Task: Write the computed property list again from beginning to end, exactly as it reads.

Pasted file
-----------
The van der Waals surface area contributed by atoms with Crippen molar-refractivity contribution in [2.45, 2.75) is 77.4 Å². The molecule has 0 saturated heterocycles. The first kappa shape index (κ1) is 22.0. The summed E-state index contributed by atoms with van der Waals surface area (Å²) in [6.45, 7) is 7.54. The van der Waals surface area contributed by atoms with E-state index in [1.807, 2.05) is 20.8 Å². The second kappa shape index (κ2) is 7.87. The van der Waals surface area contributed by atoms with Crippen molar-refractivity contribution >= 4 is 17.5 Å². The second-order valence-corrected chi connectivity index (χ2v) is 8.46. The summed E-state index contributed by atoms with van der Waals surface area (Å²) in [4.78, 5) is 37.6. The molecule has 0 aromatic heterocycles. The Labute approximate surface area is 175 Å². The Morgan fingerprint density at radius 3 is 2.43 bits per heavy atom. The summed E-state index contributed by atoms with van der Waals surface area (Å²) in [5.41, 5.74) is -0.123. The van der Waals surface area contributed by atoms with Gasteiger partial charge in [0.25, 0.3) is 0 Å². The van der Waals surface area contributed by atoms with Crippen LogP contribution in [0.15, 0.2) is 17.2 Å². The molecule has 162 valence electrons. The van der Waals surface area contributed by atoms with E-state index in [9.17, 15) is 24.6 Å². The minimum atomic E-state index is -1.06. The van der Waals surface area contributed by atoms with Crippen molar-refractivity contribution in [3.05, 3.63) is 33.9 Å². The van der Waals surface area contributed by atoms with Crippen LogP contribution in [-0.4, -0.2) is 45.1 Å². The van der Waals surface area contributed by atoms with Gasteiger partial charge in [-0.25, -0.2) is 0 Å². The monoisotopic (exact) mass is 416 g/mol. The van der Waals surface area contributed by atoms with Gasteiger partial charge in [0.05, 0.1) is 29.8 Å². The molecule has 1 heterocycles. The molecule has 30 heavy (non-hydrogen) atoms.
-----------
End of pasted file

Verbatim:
The van der Waals surface area contributed by atoms with Crippen molar-refractivity contribution in [2.45, 2.75) is 77.4 Å². The molecule has 0 saturated heterocycles. The first kappa shape index (κ1) is 22.0. The summed E-state index contributed by atoms with van der Waals surface area (Å²) in [6.45, 7) is 7.54. The van der Waals surface area contributed by atoms with E-state index in [1.807, 2.05) is 20.8 Å². The second kappa shape index (κ2) is 7.87. The van der Waals surface area contributed by atoms with Crippen molar-refractivity contribution >= 4 is 17.5 Å². The second-order valence-corrected chi connectivity index (χ2v) is 8.46. The summed E-state index contributed by atoms with van der Waals surface area (Å²) in [4.78, 5) is 37.6. The molecule has 0 aromatic heterocycles. The Labute approximate surface area is 175 Å². The Morgan fingerprint density at radius 3 is 2.43 bits per heavy atom. The summed E-state index contributed by atoms with van der Waals surface area (Å²) in [5.41, 5.74) is -0.123. The van der Waals surface area contributed by atoms with Gasteiger partial charge in [0.25, 0.3) is 0 Å². The van der Waals surface area contributed by atoms with Crippen LogP contribution in [0.15, 0.2) is 17.2 Å². The molecule has 162 valence electrons. The van der Waals surface area contributed by atoms with E-state index in [9.17, 15) is 24.6 Å². The minimum atomic E-state index is -1.06. The van der Waals surface area contributed by atoms with Crippen molar-refractivity contribution in [3.05, 3.63) is 33.9 Å². The van der Waals surface area contributed by atoms with Crippen LogP contribution in [-0.4, -0.2) is 45.1 Å². The van der Waals surface area contributed by atoms with Gasteiger partial charge in [-0.25, -0.2) is 0 Å². The monoisotopic (exact) mass is 416 g/mol. The van der Waals surface area contributed by atoms with Gasteiger partial charge in [0.05, 0.1) is 29.8 Å². The molecule has 1 heterocycles. The molecule has 30 heavy (non-hydrogen) atoms.